Red flags of employee fraud

FraudFor business owners, dealing with an employee who commits fraud is a traumatic experience. Were there signs you missed? Could you have prevented it? While there is no way to stop these types of crimes, you can educate yourself on how fraud occurs and the common characteristics of those who perpetuate the crime.

According to the National Association of Certified Valuators and Analysts, there are four common components that are needed to perpetrate fraud.

  1. Opportunity: The individual has to have the ability to abscond with assets or manipulate financial statements and go undetected. Generally, this happens because of inadequate or ineffective internal controls.
  1. Rationalization: Most people cannot rationalize taking money from their employer, but a fraudster creates a justification for their actions (e.g., they do not pay me enough, my child is ill, etc.)
  1. Pressure: There is a reason why the individual needs the money. For example, maintaining an addiction, an illness, or a need for extra cash due to living beyond one’s means.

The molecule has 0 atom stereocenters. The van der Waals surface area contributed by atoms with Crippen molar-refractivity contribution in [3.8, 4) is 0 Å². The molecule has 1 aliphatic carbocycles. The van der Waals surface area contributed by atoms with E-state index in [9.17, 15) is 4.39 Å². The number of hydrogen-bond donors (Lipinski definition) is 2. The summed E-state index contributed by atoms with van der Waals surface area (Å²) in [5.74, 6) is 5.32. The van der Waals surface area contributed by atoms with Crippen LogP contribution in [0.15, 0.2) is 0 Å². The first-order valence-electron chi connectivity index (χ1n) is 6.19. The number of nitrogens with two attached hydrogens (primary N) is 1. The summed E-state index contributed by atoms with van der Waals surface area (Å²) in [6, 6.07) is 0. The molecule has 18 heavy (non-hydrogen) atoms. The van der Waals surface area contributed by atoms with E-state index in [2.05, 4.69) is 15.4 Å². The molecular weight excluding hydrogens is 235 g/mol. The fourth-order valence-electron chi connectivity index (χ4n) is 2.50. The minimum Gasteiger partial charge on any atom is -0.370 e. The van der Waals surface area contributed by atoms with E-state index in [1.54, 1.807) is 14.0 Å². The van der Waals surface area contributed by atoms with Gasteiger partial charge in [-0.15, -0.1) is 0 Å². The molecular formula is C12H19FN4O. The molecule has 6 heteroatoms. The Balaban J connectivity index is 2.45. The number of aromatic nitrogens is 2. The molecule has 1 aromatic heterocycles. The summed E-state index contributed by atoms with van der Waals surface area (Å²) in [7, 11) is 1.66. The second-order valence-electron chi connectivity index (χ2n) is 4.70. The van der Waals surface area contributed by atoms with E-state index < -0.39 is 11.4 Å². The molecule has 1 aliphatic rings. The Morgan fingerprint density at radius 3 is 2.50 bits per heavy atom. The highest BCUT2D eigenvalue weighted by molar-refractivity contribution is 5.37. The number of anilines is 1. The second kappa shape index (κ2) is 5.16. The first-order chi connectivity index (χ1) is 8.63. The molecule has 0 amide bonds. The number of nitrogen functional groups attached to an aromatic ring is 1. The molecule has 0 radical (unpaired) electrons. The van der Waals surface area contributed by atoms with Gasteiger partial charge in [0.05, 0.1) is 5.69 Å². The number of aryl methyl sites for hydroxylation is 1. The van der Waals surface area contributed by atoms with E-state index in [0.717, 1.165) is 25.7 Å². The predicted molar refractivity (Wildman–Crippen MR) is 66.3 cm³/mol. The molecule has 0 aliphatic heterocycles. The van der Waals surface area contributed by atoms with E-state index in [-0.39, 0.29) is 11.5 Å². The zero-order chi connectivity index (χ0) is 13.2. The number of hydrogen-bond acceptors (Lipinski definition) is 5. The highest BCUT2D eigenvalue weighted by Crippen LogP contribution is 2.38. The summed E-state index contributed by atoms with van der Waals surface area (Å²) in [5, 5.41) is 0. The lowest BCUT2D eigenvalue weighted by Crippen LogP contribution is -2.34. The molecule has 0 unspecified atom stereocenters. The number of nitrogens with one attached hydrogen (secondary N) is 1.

1. Capability: Perpetrating a fraud is not easy and someone who successfully does so has to be clever enough to pull it off.

While these components do not necessarily mean a fraud will occur, it is likely that some or all of the elements were present.

The National Association of Certified Valuators and Analysts also lists four common red flags as they relate to individuals that have perpetrated a fraud.

  1. Employee with longevity and increasing level of trust.
  1. Employee that does not take vacations.
  1. Single employee in charge of several processes.
  1. Lifestyle exceeding their rate of pay.

Again, while these scenarios do not necessarily mean fraud will occur, it’s important to be aware of these common red flags.

To read the full article from the National Association of Certified Valuators and Analysts, visit